Biosynthesis of chondroitin sulfate proteoglycan by P388D1 macrophage-like cell line.
Macrophages are in large part responsible for the subendothelial deposition of lipid within the artery wall during the early stages of atherogenesis. Proteoglycans secreted by these cells may play a role in this pathological process either by trapping lipoproteins in the extracellular matrix or by enhancing the formation of lipid-laden foam cells. The synthesis and secretion of proteoglycan was studied in the P388D1 macrophage-like cell line cultured in the presence of 35S-sulfate. The radiolabeled proteoglycan had a Kd of 0.69 on Sepharose CL-2B corresponding to an Mr of 2.8 x 10(5). It consisted of approximately 13 chondroitin sulfate chains of Mr 20,000 attached to a core protein with an Mr of 18,000. The chondroitin sulfate chains contained both N-acetylgalactosamine 6-sulfate and N-acetylgalactosamine 4-sulfate residues. No disulfated N-acetylgalactosamine residues were present. The P388D1 proteoglycan bound specifically to immobilized human low density lipoprotein. These results suggest that, in the focal regions of the arterial wall in which macrophages are found during the development of fatty streaks, proteoglycans secreted by these cells may affect the transport and cellular metabolism of plasma-derived lipids.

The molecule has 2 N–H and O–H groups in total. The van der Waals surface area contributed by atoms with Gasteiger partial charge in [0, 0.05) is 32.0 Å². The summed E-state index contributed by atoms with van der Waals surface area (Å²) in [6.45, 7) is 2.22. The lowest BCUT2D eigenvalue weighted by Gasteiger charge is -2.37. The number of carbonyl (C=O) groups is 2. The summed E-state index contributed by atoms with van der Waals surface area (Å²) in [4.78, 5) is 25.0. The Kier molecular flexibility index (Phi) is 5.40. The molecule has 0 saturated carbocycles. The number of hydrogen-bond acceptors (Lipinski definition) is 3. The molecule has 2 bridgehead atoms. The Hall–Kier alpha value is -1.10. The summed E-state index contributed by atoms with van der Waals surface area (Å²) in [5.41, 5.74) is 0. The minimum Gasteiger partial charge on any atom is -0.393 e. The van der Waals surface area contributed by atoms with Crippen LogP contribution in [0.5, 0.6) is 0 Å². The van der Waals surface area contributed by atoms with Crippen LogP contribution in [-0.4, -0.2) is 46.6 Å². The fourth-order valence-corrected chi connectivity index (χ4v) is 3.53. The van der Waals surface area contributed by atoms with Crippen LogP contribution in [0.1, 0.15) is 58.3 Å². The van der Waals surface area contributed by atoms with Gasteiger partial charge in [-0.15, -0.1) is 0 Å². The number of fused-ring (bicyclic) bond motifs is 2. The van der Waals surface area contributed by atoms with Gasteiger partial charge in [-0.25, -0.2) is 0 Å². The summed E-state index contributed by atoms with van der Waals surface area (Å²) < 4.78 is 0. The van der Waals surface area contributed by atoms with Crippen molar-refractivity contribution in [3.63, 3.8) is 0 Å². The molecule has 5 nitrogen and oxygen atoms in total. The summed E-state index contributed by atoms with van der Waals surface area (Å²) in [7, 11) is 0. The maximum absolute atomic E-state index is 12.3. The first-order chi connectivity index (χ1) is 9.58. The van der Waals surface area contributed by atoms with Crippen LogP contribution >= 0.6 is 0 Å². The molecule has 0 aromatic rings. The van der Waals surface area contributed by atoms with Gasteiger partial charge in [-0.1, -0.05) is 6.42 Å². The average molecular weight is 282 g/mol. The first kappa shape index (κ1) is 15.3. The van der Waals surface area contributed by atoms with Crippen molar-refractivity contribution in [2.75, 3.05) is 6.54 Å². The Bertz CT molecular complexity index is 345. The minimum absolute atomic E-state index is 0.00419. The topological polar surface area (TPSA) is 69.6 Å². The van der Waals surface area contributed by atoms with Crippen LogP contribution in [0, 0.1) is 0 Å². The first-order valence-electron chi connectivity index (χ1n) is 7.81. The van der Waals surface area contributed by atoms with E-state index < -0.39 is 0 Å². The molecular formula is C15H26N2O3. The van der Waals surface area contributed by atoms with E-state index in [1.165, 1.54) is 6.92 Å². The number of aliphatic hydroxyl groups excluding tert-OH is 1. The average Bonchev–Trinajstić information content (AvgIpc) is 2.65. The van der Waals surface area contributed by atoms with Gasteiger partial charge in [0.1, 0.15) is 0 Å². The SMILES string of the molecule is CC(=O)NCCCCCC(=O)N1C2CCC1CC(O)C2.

- Copyright © 1988 by American Heart Association